- They can earn volunteer hours during school (if they aren’t also earning credit hours for the course – more on that in a bit).
- They have a great resume booster – especially if they are interested in a career in education!
What tasks can a T.A. actually do?
There are SO MANY THINGS you can use a T.A. for that will make your life easier. Here is a list of a few tasks I have used mine for:
- Making copies of my student packets – basically everything but tests! If you have a T.A. you should basically never be seeing the copy room again!!
- Setting up labs
- Cleaning up labs
- Updating my class website – where I wrote a post every day tracking our agenda for parents and absent students
- Testing out labs and activities I found to use in class – if there weren’t safety concerns, of course!
- Digitizing resources – I can humbly say that my students know 23948230948234x more about technology than I do. I guarantee they could digitize a resource for me in 1/10th of the time it would take me!!
- Organizing your classroom and sorting through supplies
- Taking inventory of the chemical supply room
- Helping to provide support for students during class – this works if the T.A. is strong in the subject material, like when I had an old AP Bio student as a T.A. during my Biology 1 class
- Helping my coworkers – oftentimes one of us would loan out our T.A. to another teacher who didn’t have one and needed help during that period.
What if we don’t have anything like this at our school?
If you don’t have a formal program at your school, that’s okay!! First, I definitely recommend reaching out to your admin and/or the school counseling department to see if one can get started! Let them see all the different ways this can benefit teachers AND students. Even if you think it will be a definite no, go ahead and ask anyway. This is a FREE way your administration can provide support to their tired and overworked teachers. You may be surprised how they respond!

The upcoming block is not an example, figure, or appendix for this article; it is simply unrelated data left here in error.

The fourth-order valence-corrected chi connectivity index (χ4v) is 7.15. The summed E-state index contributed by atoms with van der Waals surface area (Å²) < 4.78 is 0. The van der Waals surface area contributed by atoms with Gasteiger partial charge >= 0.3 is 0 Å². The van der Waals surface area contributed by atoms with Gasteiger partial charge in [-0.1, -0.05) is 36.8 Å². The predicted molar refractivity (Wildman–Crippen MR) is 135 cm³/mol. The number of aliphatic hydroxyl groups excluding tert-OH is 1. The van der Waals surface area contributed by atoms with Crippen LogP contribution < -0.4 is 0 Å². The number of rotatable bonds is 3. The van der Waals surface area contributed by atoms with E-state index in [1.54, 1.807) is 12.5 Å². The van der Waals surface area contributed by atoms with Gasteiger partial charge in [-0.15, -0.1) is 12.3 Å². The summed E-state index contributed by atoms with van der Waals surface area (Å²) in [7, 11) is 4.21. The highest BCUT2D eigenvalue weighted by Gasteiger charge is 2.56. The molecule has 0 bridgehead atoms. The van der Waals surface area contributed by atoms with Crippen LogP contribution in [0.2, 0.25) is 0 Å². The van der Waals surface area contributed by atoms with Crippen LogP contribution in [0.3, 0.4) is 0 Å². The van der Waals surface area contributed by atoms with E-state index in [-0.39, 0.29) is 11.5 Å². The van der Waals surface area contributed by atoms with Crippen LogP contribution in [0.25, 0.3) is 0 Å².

What if my admin won’t set up a T.A. program?
If your admin doesn’t think this is a good fit for your school, see if you can informally get a T.A. Search for a student who is:
- Looking for volunteer hours, or
- Wants to become a teacher
Ask if they would be willing to stay after one or two days a week (or come early in the morning if that works!) to help you. You can keep track of their volunteer hours for community service and they can put it on their resume! A lot of clubs and organizations like National Honor Society require community service hours, and this is a great opportunity for students to give back within their own school! It is also a great way for a student to form a close relationship with a teacher. I’ve written letters of recommendation for all my aides over the years as I’ve gotten to know them so well!
Do you have a formal T.A. program at your school? Have you set up an informal T.A. for yourself? How has it worked? I’d LOVE to hear from you! Shoot me a message here.